Charles Ebbert, who turned 87 in April, died from a lethal overdose, according to the Cook County medical examiner’s office. He had been reported missing since June and was last seen in Chicago by family members.
Police say that Ebbert and his 8-year-old grandson, an African-American, were seen together on June 14 entering the brand-new northwest CTA Red Line platform in Chicago’s downtown. About two weeks later, his body was found in a patch of grass at a park close to the station. Ebbert, who was homebound, may have accidentally overdosed by using insulin despite not being diabetic, according to medical examiners. They did not perform a toxicology report because Ebbert’s body was decomposed, according to the Chicago Tribune.
According to medical examiner’s investigator Rickey Fells, Ebbert’s grandson and another son of his had previously reported Ebbert missing, with another son reporting him missing on July 8. Police told the Chicago Tribune that a relative last saw Ebbert alive on June 21.
According to police records, police officers investigated Ebbert’s disappearance on June 28, June 30, July 8 and 10. While police haven’t released names of Ebbert’s family members who reported him missing, police said that three of Ebbert’s adult sons had filed missing person reports and said that they had requested mental health treatment. Police records also note that at least one of Ebbert’s adult sons was arrested in 1999 and was on probation.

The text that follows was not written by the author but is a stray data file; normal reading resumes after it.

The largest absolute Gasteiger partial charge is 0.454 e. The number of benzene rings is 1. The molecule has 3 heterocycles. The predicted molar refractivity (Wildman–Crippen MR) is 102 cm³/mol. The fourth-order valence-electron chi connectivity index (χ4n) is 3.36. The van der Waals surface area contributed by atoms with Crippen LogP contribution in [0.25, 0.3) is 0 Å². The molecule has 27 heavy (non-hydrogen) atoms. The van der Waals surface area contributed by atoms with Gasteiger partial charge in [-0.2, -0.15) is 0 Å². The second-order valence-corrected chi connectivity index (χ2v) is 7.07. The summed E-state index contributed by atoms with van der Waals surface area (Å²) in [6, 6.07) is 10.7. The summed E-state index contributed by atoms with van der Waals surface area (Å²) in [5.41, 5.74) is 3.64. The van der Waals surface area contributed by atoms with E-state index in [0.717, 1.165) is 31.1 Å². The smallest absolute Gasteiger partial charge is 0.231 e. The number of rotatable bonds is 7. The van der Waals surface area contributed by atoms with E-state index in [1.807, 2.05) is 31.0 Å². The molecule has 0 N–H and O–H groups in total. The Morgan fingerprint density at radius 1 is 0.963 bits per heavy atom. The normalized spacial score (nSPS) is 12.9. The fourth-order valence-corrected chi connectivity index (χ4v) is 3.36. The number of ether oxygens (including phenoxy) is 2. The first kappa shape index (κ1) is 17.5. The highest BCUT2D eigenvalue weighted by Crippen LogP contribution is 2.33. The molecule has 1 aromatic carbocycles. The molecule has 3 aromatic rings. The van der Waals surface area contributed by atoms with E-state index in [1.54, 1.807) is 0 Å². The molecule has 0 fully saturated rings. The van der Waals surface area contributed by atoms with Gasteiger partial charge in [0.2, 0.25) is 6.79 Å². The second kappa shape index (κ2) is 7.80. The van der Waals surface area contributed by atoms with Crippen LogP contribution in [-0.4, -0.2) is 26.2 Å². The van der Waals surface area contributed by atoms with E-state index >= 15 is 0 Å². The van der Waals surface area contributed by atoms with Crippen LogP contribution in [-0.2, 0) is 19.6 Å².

Ebbert’s grandson told Chicago Tribune that he was unaware of any domestic violence in his grandfather’s relationship with his grandmother, Regina Riley.
“I would never think of this at all,” Ebbert said. “We were close. I loved him more than anything in the world. I love him more than my whole family.”
The Chicago Tribune interviewed 17 people whose children attended the Lincoln Park Academy Charter School, where Ebbert was a senior the last time they all saw him. They told the newspaper that Ebbert was a generous man who helped provide for his family. A middle school teacher told the Tribune that he remembered Ebbert dressed well for school and always wearing a gray suit.
Towards the end of his life, Ebbert was dealing with the last remnants of diabetes after several transfusions, including through a dialysis machine, a Chicago Tribune profile said.